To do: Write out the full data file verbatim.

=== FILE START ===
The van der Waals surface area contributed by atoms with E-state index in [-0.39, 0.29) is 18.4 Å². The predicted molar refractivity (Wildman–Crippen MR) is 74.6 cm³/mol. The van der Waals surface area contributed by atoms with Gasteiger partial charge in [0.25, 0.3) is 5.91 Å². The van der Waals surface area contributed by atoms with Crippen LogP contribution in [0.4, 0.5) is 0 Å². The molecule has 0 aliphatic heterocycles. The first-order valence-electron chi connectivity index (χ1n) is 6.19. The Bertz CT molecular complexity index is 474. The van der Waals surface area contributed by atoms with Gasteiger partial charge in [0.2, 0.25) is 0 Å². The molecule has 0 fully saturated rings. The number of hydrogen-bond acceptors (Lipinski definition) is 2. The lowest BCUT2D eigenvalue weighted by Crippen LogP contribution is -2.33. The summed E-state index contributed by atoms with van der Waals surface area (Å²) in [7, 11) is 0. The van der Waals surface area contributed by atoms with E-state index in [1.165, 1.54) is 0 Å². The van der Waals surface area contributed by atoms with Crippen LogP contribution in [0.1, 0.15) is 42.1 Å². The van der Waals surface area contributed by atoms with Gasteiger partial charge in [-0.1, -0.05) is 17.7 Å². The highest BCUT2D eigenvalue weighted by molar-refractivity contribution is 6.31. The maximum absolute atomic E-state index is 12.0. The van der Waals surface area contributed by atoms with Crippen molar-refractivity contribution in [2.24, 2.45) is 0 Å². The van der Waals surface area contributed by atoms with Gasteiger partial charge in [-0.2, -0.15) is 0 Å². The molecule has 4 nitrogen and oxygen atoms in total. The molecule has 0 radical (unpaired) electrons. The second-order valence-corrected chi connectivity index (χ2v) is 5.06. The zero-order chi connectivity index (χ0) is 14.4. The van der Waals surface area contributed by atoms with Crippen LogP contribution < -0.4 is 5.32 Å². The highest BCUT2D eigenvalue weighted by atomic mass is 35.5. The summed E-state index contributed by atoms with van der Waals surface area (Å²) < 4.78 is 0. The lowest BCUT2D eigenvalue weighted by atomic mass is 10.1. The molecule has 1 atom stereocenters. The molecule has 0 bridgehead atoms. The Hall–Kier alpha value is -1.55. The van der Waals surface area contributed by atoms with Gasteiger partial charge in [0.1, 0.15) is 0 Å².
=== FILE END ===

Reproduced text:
The van der Waals surface area contributed by atoms with E-state index in [-0.39, 0.29) is 18.4 Å². The predicted molar refractivity (Wildman–Crippen MR) is 74.6 cm³/mol. The van der Waals surface area contributed by atoms with Gasteiger partial charge in [0.25, 0.3) is 5.91 Å². The van der Waals surface area contributed by atoms with Crippen LogP contribution in [0.4, 0.5) is 0 Å². The molecule has 0 aliphatic heterocycles. The first-order valence-electron chi connectivity index (χ1n) is 6.19. The Bertz CT molecular complexity index is 474. The van der Waals surface area contributed by atoms with Gasteiger partial charge in [0.2, 0.25) is 0 Å². The molecule has 0 fully saturated rings. The number of hydrogen-bond acceptors (Lipinski definition) is 2. The lowest BCUT2D eigenvalue weighted by Crippen LogP contribution is -2.33. The summed E-state index contributed by atoms with van der Waals surface area (Å²) in [7, 11) is 0. The van der Waals surface area contributed by atoms with E-state index in [1.165, 1.54) is 0 Å². The van der Waals surface area contributed by atoms with Crippen LogP contribution in [0.1, 0.15) is 42.1 Å². The van der Waals surface area contributed by atoms with Gasteiger partial charge in [-0.1, -0.05) is 17.7 Å². The highest BCUT2D eigenvalue weighted by molar-refractivity contribution is 6.31. The maximum absolute atomic E-state index is 12.0. The van der Waals surface area contributed by atoms with Crippen molar-refractivity contribution in [2.24, 2.45) is 0 Å². The van der Waals surface area contributed by atoms with Gasteiger partial charge in [-0.2, -0.15) is 0 Å². The molecule has 4 nitrogen and oxygen atoms in total. The molecule has 0 radical (unpaired) electrons. The second-order valence-corrected chi connectivity index (χ2v) is 5.06. The zero-order chi connectivity index (χ0) is 14.4. The van der Waals surface area contributed by atoms with Crippen LogP contribution < -0.4 is 5.32 Å². The highest BCUT2D eigenvalue weighted by atomic mass is 35.5. The summed E-state index contributed by atoms with van der Waals surface area (Å²) < 4.78 is 0. The lowest BCUT2D eigenvalue weighted by atomic mass is 10.1. The molecule has 1 atom stereocenters. The molecule has 0 bridgehead atoms. The Hall–Kier alpha value is -1.55. The van der Waals surface area contributed by atoms with Gasteiger partial charge in [0.1, 0.15) is 0 Å².